If observed climate variables such as temperature or precipitation change over time, it raises the question as to whether human influence plays a role. To investigate this, scientists are applying a method for estimating causal relationships.
The fact that greenhouse gases emitted by humans are changing the global climate system is scientifically undisputed . Climate researchers often look to the future with their models and try to calculate how the increasing concentration of CO2 in the atmosphere will affect various climate variables such as temperature or precipitation.
However, we also experience weather and climate in the present day: for example, Switzerland has grown increasingly warm over the last century . If exceptionally warm summers become ever more frequent, it soon raises the question of how human actions influence the current and past climate. But how can we investigate whether an observed change in the climate is caused by man-made climate change or is simply due to naturally occurring fluctuations?
We only have one world
Unfortunately, we cannot test this question experimentally as scientists. The reason is as banal as is it serious: we only have one world. We cannot conduct classical experiments in which we contrast a climate with human influence to a climate without human influence.
What is available to us, however, are long observation series for precipitation, water level, temperature, number of storms and many other measured parameters. To test whether these climate variables are influenced by rising greenhouse gas emissions from human activities, scientists have developed the detection and attribution method .
Assessing cause and effect in the model
The method involves a combined analysis of long observation series and simulation experiments in which climate models are calculated both with andwithout human influence in order to compare them with the actual observations. If the latter are only reproduced by the simulations with emissions, it can be concluded that man-made climate change is demonstrable in the observations.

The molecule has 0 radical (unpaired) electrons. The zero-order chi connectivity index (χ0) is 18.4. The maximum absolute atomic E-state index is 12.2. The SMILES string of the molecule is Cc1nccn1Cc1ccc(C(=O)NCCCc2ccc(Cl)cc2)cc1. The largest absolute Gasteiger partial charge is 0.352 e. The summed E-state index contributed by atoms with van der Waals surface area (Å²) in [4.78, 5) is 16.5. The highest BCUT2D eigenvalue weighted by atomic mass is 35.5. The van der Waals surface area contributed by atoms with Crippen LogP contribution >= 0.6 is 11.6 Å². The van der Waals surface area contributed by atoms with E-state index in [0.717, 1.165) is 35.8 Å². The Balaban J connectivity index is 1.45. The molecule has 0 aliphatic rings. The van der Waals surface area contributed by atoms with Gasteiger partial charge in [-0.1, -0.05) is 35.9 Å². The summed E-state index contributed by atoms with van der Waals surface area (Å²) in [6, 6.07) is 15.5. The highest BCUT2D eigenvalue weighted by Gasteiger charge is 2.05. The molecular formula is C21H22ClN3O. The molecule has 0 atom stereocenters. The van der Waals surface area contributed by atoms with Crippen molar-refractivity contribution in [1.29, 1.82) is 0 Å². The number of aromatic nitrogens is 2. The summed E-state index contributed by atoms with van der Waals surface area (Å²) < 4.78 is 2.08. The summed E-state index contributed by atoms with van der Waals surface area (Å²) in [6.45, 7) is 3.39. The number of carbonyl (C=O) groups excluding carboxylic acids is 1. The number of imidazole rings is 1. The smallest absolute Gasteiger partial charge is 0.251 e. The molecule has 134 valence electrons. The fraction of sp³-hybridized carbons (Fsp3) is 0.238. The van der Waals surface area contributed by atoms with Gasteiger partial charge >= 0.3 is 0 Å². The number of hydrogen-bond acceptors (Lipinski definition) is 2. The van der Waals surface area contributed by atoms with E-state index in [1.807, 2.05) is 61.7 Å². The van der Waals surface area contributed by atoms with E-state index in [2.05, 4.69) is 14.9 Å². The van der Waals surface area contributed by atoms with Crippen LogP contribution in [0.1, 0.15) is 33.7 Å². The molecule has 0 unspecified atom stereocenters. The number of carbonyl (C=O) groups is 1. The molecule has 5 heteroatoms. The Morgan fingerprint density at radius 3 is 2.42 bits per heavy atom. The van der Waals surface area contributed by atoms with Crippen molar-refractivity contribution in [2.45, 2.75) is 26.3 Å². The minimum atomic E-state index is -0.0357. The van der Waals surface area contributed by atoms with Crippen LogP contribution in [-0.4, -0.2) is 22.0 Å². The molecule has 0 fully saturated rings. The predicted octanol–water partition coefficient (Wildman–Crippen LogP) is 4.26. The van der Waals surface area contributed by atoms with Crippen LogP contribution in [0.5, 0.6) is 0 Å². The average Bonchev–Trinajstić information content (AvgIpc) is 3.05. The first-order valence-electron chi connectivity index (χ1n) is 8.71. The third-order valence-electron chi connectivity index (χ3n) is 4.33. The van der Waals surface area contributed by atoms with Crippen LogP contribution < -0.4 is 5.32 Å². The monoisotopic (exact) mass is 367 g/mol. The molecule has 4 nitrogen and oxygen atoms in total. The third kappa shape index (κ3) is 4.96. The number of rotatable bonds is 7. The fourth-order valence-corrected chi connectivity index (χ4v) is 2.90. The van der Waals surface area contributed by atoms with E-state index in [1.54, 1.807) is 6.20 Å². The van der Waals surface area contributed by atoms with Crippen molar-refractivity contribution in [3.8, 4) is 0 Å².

However, the possibility of natural fluctuations underlying an observed change must also be considered: not every summer is equally warm and not every winter is snowy. This can be ruled out by using climate models repeatedly to simulate the range of these fluctuations. The more the observation differs from the range of natural climate fluctuations, the more reliable the conclusion that man-made climate change influences the observation.
The detection and attribution method is an important instrument for climate research and was used in the last UN climate report in the chapter on the evidence of man-made climate change . However, the method does have weaknesses. It is not always clear if climate models correctly estimate the range of natural fluctuations, and the possibility that an observed change was caused by a process that is not included in the climate models can never be entirely excluded. Despite these problems, the method can provide convincing evidence in a line of reasoning.
Climate change leaves its mark on water resources
An example: in a recent study published in the journal Nature Climate Change, we were able to use the detection and attribution method to show that the observed decline in freshwater resources in southern Europe is very likely to be related to increasing greenhouse gas emissions.
We analysed observation series on the runoff of several hundred small rivers from 1956 to 2005 and compared them with climate models. The observations show that there has been a tendency towards dryer conditions in southern Europe in recent decades, while the north has tended to become wetter. Climate models only reflect this pattern when human greenhouse gas emissions are taken into account.
Although factors such as natural climate variability and human water use (e.g. irrigation) also play a role, overall, the results clearly show that climate change is already affecting Europe’s water resources today, and that increasing water shortages in southern Europe are a likely consequence in the future.
Source : ETH Zurich